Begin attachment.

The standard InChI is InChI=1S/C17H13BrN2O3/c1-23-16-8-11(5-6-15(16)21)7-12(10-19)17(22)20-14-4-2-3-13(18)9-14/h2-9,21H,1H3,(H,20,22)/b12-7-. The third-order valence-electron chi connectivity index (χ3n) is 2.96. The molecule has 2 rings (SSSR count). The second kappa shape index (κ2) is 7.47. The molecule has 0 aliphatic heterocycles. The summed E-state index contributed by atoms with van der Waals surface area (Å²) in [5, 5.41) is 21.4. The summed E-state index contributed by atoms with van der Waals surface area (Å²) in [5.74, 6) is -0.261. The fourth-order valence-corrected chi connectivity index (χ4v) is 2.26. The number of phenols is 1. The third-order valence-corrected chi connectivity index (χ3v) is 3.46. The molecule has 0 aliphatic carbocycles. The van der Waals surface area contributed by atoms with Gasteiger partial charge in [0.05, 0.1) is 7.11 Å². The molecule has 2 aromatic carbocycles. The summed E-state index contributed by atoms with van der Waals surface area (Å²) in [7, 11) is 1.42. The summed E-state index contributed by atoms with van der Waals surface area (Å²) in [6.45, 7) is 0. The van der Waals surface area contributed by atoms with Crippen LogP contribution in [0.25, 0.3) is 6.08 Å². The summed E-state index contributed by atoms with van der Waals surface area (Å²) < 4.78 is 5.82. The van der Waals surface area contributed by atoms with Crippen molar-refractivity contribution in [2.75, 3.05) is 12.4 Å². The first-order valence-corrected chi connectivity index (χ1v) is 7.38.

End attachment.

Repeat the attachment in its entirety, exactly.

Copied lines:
The standard InChI is InChI=1S/C17H13BrN2O3/c1-23-16-8-11(5-6-15(16)21)7-12(10-19)17(22)20-14-4-2-3-13(18)9-14/h2-9,21H,1H3,(H,20,22)/b12-7-. The third-order valence-electron chi connectivity index (χ3n) is 2.96. The molecule has 2 rings (SSSR count). The second kappa shape index (κ2) is 7.47. The molecule has 0 aliphatic heterocycles. The summed E-state index contributed by atoms with van der Waals surface area (Å²) in [5, 5.41) is 21.4. The summed E-state index contributed by atoms with van der Waals surface area (Å²) in [5.74, 6) is -0.261. The fourth-order valence-corrected chi connectivity index (χ4v) is 2.26. The number of phenols is 1. The third-order valence-corrected chi connectivity index (χ3v) is 3.46. The molecule has 0 aliphatic carbocycles. The van der Waals surface area contributed by atoms with Gasteiger partial charge in [0.05, 0.1) is 7.11 Å². The molecule has 2 aromatic carbocycles. The summed E-state index contributed by atoms with van der Waals surface area (Å²) in [7, 11) is 1.42. The summed E-state index contributed by atoms with van der Waals surface area (Å²) in [6.45, 7) is 0. The van der Waals surface area contributed by atoms with Crippen LogP contribution in [0.25, 0.3) is 6.08 Å². The summed E-state index contributed by atoms with van der Waals surface area (Å²) < 4.78 is 5.82. The van der Waals surface area contributed by atoms with Crippen molar-refractivity contribution in [2.75, 3.05) is 12.4 Å². The first-order valence-corrected chi connectivity index (χ1v) is 7.38.